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There is no greater existential threat to the future of MMA than brain trauma in fighters. It looms large already, and it’s hard to imagine the concern ever going away. Combat sports by their very nature threaten the health of the participants involved. There’s no way around that. Fighters, fans, media and politicians can either choose to view that as an acceptable danger entered into by willing participants or not. This will be something those various groups will be considering for many years to come, just like with football or even soccer and hockey.
In that coming discussion, knowledge will likely play a key role. Already in recent years there has been a revolution in terms of the understanding of concussions, but that’s just the tip of the iceberg. The brain is so complex and there is so much we need to know that there are almost certainly revelations to come even after we’re all dead. This is going to be a long game. In that quest to discover how brain injuries occur and develop, as well as the results that come from them, we’re going to need to learn from those who experience them: the fighters themselves.
The very public dispute last week between Mark Hunt and the Ultimate Fighting Championship was a messy affair all around. Hunt provided a service in bringing to light the issues he has gone through as a battle-tested veteran of the sport and found himself seemingly punished for it. Even if one agrees with the UFC’s decision, it’s hard not to be sympathetic towards Hunt on a number of levels and to understand his frustrations. He has vented publicly about all his opponents who have failed drug tests and here he was being prevented from fighting for reasons that didn’t harm his opponent at all.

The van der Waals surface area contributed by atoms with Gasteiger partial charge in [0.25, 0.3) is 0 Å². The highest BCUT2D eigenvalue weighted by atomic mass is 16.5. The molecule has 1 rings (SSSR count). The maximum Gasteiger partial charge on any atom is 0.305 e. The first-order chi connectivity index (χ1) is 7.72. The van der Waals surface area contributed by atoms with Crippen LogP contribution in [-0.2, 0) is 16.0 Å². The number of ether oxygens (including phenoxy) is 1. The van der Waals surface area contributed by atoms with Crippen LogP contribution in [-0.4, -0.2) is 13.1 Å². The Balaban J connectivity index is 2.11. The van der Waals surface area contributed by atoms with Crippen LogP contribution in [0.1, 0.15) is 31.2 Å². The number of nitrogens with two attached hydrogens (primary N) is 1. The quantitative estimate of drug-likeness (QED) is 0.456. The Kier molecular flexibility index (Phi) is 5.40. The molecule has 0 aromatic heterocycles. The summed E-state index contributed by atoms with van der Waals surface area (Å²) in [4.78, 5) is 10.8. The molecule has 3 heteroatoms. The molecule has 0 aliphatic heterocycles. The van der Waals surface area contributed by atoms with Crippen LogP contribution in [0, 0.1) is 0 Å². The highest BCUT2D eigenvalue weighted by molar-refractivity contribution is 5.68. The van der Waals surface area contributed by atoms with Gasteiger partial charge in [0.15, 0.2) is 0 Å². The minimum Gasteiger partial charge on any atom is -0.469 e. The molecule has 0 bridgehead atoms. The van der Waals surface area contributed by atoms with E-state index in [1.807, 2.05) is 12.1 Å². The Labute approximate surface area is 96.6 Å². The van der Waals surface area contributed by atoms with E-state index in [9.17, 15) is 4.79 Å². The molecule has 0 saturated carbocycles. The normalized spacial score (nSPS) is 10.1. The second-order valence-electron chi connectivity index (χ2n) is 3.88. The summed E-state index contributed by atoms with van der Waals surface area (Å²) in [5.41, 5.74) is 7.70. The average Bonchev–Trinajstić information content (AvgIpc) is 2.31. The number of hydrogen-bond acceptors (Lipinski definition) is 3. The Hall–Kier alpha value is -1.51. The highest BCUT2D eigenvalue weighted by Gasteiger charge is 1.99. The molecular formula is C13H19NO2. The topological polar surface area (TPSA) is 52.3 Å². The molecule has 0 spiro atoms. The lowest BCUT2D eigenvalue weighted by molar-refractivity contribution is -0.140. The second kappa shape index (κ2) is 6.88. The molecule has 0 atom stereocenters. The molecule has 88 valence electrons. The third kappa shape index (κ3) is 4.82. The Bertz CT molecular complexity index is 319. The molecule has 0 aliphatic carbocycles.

On the other side, the UFC took a step to protect the safety of a fighter and found itself publicly ripped for doing so and its motives called into question. Hunt clearly viewed the UFC’s decision as score settling, despite the fact UFC lost a main event in the process. Even those who viewed the UFC’s decision as the right one didn’t give the company much in the way of positive credit. It felt like on balance the UFC came out of the whole situation worse, even though it could have done worse had it not pulled Hunt.
There were no winners in this skirmish. However, the most troubling aspect of the entire sequence has been less discussed: the lesson that other fighters are likely to draw from what happened. This will have the longest lasting effect, and it’s an almost entirely negative one.
Active athletes are going to be important allies in future research about brain injuries. They’re going to provide the best information about what’s happening in the brain during a career. They also offer up the possibility of helping targeted individual cases as opposed to learning in the aggregate and then making systemic changes. There’s nothing wrong with those sorts of changes, but they do nothing for the deceased athletes who provide the information.